Brooks - BX9338 .B7 1813 v1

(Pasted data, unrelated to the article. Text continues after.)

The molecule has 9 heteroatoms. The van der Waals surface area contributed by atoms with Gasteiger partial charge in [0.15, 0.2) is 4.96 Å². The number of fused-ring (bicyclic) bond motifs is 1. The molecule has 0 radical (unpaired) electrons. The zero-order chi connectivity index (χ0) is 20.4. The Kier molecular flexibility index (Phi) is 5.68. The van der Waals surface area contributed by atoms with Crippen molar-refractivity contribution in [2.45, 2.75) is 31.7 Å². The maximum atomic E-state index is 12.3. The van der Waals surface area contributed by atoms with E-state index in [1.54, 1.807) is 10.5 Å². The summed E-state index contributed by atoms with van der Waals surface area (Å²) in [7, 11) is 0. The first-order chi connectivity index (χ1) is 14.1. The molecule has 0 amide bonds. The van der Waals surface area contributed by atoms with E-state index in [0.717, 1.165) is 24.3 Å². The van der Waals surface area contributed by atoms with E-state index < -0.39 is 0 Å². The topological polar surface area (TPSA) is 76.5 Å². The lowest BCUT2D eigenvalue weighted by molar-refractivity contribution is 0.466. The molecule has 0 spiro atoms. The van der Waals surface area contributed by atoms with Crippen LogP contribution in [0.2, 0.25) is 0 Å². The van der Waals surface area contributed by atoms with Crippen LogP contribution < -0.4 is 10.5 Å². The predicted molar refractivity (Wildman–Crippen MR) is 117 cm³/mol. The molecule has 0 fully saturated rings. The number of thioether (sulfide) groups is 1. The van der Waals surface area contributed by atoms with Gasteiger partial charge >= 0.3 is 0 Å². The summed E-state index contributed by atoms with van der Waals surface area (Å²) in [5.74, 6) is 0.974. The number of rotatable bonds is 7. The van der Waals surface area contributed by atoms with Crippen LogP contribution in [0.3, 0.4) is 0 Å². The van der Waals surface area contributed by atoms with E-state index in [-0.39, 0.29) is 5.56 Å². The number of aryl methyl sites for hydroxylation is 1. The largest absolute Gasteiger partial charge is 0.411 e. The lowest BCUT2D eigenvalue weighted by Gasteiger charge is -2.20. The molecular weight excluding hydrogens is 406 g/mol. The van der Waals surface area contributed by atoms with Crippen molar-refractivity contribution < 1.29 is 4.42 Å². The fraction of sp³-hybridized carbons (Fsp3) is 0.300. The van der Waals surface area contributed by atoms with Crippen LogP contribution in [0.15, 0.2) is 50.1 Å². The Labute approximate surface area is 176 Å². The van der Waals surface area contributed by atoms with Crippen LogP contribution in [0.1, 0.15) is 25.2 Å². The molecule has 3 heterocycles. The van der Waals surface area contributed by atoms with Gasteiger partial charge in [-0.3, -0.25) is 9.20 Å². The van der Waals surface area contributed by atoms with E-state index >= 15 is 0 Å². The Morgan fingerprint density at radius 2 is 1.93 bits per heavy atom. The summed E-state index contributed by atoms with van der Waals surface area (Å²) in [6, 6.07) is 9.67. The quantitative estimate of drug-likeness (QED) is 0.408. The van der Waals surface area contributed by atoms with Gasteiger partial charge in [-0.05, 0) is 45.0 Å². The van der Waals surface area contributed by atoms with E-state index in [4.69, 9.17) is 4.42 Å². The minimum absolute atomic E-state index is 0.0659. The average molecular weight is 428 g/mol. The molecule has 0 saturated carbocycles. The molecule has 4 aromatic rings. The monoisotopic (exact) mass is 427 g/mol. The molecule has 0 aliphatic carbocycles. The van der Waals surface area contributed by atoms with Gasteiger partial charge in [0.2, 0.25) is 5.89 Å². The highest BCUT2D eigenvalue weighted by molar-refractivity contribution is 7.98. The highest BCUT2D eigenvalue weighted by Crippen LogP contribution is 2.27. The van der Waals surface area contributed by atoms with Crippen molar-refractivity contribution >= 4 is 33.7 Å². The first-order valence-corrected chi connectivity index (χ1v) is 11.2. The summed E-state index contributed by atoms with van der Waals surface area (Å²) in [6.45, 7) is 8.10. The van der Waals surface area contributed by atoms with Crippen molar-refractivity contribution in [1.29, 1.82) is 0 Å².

INTRODUCTION. 3 On June 9, 1536, assembled the first reformed convoca- tion in England ; in which Lord Cromwell, prime secre- tary, sat in state above the bishops, as the king's vicegerent in all spiritual matters.. On this occasion, Cromwell, by order of the king, declared, " That it was his majesty's pleasure, that the rites and ceremonies of the church should be reformedby the RULES OF SCRIPTURE, and that nothing should be maintained which didnot rest on that authority ; for it was absurd, since the scriptures were acknowledged to contain the laws of religion, that recourse should be had to glosses or the decrees of popes, rather than to them."+ Happy had it been, if the reformers of the church of England had invariably adhered to this sacred principle. Much, however, was done even at this early period. The pious reformers rejoiced to see the holy scriptures professedly made the only standard of faith and worship, to the exclusion of all human traditions. The immediate worship of images and saints was now renounced, and purgatory declared uncertain. But the corporeal pre- sence in the sacrament, the preservation and reverence of image, with the necessity of auricular confession, were still retained.t 'The publication of Tindal and Coverdale's Translations of the Bible, greatly promoted the work of reformation ; though it soon received a powerful check by the passing of the terrible and -bloody act of the Six Articles. By this act, all who spoke against transubstan- tiation were to be burnt as heretics, and suffer the loss of all their lands and goods ; and to defend the communion in both kinds, or the marriage ofpriests ; or, to speak against the necessity of private mass, and auricular confession, was made felony, with the forfeiture of lands and goods.§ Towards the close of this king's reign, the popish party obtained the ascendancy ; the severity of persecution was revived ; and the Romish superstitions greatly prevailed. Till now, these superstitions had never been denominated laudable ceremonies, necessary rites, and godly constitu- tions. All who refused to observe them, were condemned as traitors against the king. To make the standing of the persecuting prelates more secure, and their severities the more effectual, this was ratified by act of parliament.11 Many excellent persons were, therefore, condemned to the flames : among whom were the famous Mr. Thomas Bilney, Fuller's Church Hist. b. v. p. 207. + Burnet's Hist. of Refor. vol. i. p. 214. t Ibid. p. 218. Strype's Cramer, p. 72. l Ibid. p. 130.